Charles Ray, Unpainted Sculpture, 1997, automotive primer, fiberglass, 4' 11 7/8“ × 6' 6” × 14' 2 7/8".

Charles Ray, Unpainted Sculpture, 1997, automotive primer, fiberglass, 4' 11 7/8“ × 6' 6” × 14' 2 7/8".

Charles Ray

Kunstmuseum Basel, Museum für Gegenwartskunst

Charles Ray, Unpainted Sculpture, 1997, automotive primer, fiberglass, 4' 11 7/8“ × 6' 6” × 14' 2 7/8".

CHARLES RAY’S ELEGANT EXHIBITION at the Kunstmuseum Basel and Museum für Gegenwartskunst “Sculpture, 1997–2014,” turned on one question: Is he classical? It seems strange to ask this about an artist who spent the 1980s inserting his own scruffy body into minimalist oblongs, before lending the trauma-obsessed early ’90s such key sculptures as Fall ’91, 1992, an eight-foot-tall mannequin in a poisonous-pink skirt suit. Yet certain aspects of the latter’s more modest counterpart in Basel, Aluminum Girl, 2003—her creamy skin, stern cheekbones, hairless vulva, and orb-like eyes—are undeniably classical, although not in Jeff Koons’s Caesars Palace sense. As art historian Richard Neer argues in his contribution to the catalogue (presented alongside standout essays by Anne Wagner and Michael Fried), there are countless classicisms, and Ray is indebted to none. What is classical here is not a style but a method, a relation between process and product.

This is clearest in the earliest work on view here, Unpainted Sculpture, 1997, the gray fiberglass shade of a wrecked Pontiac Grand Am. In his affable catalogue entry, Ray recounts the project’s genesis in his speculation about whether ghosts inhabit the remains of fatal crashes. But the difficulty of casting and mounting the endless parts of the bulky fiberglass replica gave formalist concerns of surface treatment and sculptural mass the upper hand. And so a piece about death became what Ray calls a piece “about perfection”—and about an ethos of collaboration that is as untimely in this epoch of outsourced expertise as that of the Romantic sculptor choking on stone dust in his attic.

Ray’s newest sculptures, then, are classical relative to post-Minimalist habits of manufacture. The car, in its muted tone, recalls and rejects Claes Oldenburg’s fabric “ghost versions” of household appliances. Indeed, Ray’s most ambitious recent work not seen in Basel, the Art Institute of Chicago’s Hinoki, 2007, began in Ray’s mind as an inflated replica. But “tailoring,” as Ray calls it, could not do justice to this wreck of a tree, so after producing a fiberglass intermediary, Ray hired an Osaka master to replicate the oak stump and roots in the titular Japanese cypress wood. It is not obsolescence as such, nor a kind of loving contempt for commodities, that gets Ray up in the morning. It is form, which he guards jealously—not against decay, which Hinoki, too, will suffer eventually, but against an apathy that says: “It’s all the same if the fetish flops over.” Ray’s works are rigid—this is really the sole constant—because they are about their form.

They are also, as befits the work of a classicist, about theft. Ray’s reproduction of nude bodies in his recent work asserts the validity of clay and plaster molds as parts of people, which can be digitally scanned, modified, and machined in solid metal or carved by artisans to produce new wholes. This process is appropriation in a radical sense, treating the model as a real being to be captured and rendered in its complexity, rather than as an arbitrary form to be swiped in one authorial move, as so many sculptors continue to do in the wake of the Pictures generation. This new concern with complexity can be lyrical: The New Beetle, 2006, and the monumental Boy with Frog, 2009, depict two stages in the life of one child, first shown propelling a toy car across the floor with the torqued posture of a discus thrower, then holding up a warty amphibian for our attention. It can also be funny: Young Man, 2012, is Silver Surfer as Big Lebowski. These works, being self-sufficient, don’t like company. The Kunstmuseum’s cramped space for temporary exhibitions (soon to be supplemented by a new building) suited Ray, insofar as each large sculpture reigned over its own separate room, with at most a diminutive partner in a glass case.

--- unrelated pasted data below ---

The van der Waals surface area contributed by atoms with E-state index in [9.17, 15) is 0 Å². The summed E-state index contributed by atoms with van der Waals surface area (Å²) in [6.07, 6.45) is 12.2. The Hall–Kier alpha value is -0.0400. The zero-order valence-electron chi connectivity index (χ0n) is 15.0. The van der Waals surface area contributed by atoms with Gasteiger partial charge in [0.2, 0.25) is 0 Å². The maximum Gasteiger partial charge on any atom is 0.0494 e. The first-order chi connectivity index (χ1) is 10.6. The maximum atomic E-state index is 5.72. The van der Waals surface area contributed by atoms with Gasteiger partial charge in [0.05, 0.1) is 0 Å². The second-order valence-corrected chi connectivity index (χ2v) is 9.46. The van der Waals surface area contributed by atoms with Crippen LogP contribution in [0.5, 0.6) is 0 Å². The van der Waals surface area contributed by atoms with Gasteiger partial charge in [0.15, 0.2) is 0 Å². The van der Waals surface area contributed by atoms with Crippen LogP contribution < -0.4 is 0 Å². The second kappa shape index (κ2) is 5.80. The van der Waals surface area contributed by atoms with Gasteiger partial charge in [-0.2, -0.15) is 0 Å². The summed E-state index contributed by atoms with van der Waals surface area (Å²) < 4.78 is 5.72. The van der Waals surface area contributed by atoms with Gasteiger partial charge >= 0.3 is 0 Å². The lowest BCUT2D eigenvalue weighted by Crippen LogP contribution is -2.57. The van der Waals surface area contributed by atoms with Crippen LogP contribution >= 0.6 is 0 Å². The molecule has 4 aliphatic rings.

Finally, works such as Tractor, 2005, are object lessons in another, primal sense of classicism. To produce this work, Ray’s assistants split the hulk and proceeded to cast everything, even machine parts hidden by other components or siding. Classicism of this kind is not particularly Greek—Carl Einstein found it in the ways in which African sculptures presupposed the metaphysical reality of the gods they represented. It seems to animate Ray’s works with a stoic indifference to the conventionalism that rules our cultural theory as much as our inflationary markets. The quiddity of this sculpture does not inhere in its site, discourse, or opening-night crowds: All of these are asked to orient themselves to something preexisting, as Ray has done. The rhetoric of the artist is thus often both detached and hyperbolic: “It’s a work . . . that somehow made itself”; “the sculptural DNA existed in any one of the parts”; “I agree with these interpretations, but the sculpture created them, not me.” These quips from Ray’s catalogue notes bear witness to a world that is there whether we represent it or not, receptive to but not constituted by our beliefs and desires—a world condensed in the engine of the burnished aluminum Tractor, whose many movable parts Ray shrouded with casings, just as the manufacturers of the original at Cleveland Tractor Company had done. This inspires a parting joke from Ray’s metaphysical-realist revue: “I think of this sculpture as a tractor in heaven. I would like to rename it Philosophical Object.”

“Charles Ray, Sculpture 1997–2014” travels to the Art Instutute of Chicago, May 17–Oct. 4, 2015.

Andrei Pop is a postdoctoral fellow at the University of Basel.